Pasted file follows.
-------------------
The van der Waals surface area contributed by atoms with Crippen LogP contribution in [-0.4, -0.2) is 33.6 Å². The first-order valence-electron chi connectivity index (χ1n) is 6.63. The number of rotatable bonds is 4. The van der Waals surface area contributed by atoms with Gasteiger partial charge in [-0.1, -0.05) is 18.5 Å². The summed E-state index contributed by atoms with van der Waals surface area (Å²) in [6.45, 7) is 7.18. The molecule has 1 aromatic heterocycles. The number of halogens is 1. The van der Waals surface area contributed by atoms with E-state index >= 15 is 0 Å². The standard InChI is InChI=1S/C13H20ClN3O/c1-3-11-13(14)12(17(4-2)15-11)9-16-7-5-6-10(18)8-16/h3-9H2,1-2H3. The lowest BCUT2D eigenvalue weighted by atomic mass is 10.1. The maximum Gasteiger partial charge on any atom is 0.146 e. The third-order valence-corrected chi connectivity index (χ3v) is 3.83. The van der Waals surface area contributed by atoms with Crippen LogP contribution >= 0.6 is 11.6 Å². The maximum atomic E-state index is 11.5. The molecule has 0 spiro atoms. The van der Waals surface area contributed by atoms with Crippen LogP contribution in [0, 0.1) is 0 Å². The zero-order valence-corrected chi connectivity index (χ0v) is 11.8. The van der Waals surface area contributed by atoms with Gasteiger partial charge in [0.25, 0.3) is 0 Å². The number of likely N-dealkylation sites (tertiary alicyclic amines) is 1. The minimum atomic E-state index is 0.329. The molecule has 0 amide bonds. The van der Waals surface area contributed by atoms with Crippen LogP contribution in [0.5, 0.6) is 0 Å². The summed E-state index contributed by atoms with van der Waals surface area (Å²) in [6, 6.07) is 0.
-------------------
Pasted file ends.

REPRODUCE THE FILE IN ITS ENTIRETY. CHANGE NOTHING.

The van der Waals surface area contributed by atoms with Crippen LogP contribution in [-0.4, -0.2) is 33.6 Å². The first-order valence-electron chi connectivity index (χ1n) is 6.63. The number of rotatable bonds is 4. The van der Waals surface area contributed by atoms with Gasteiger partial charge in [-0.1, -0.05) is 18.5 Å². The summed E-state index contributed by atoms with van der Waals surface area (Å²) in [6.45, 7) is 7.18. The molecule has 1 aromatic heterocycles. The number of halogens is 1. The van der Waals surface area contributed by atoms with E-state index >= 15 is 0 Å². The standard InChI is InChI=1S/C13H20ClN3O/c1-3-11-13(14)12(17(4-2)15-11)9-16-7-5-6-10(18)8-16/h3-9H2,1-2H3. The lowest BCUT2D eigenvalue weighted by atomic mass is 10.1. The maximum Gasteiger partial charge on any atom is 0.146 e. The third-order valence-corrected chi connectivity index (χ3v) is 3.83. The van der Waals surface area contributed by atoms with Crippen LogP contribution >= 0.6 is 11.6 Å². The maximum atomic E-state index is 11.5. The molecule has 0 spiro atoms. The van der Waals surface area contributed by atoms with Crippen LogP contribution in [0, 0.1) is 0 Å². The zero-order valence-corrected chi connectivity index (χ0v) is 11.8. The van der Waals surface area contributed by atoms with Gasteiger partial charge in [0.25, 0.3) is 0 Å². The number of likely N-dealkylation sites (tertiary alicyclic amines) is 1. The minimum atomic E-state index is 0.329. The molecule has 0 amide bonds. The van der Waals surface area contributed by atoms with Crippen LogP contribution in [0.5, 0.6) is 0 Å². The summed E-state index contributed by atoms with van der Waals surface area (Å²) in [6, 6.07) is 0.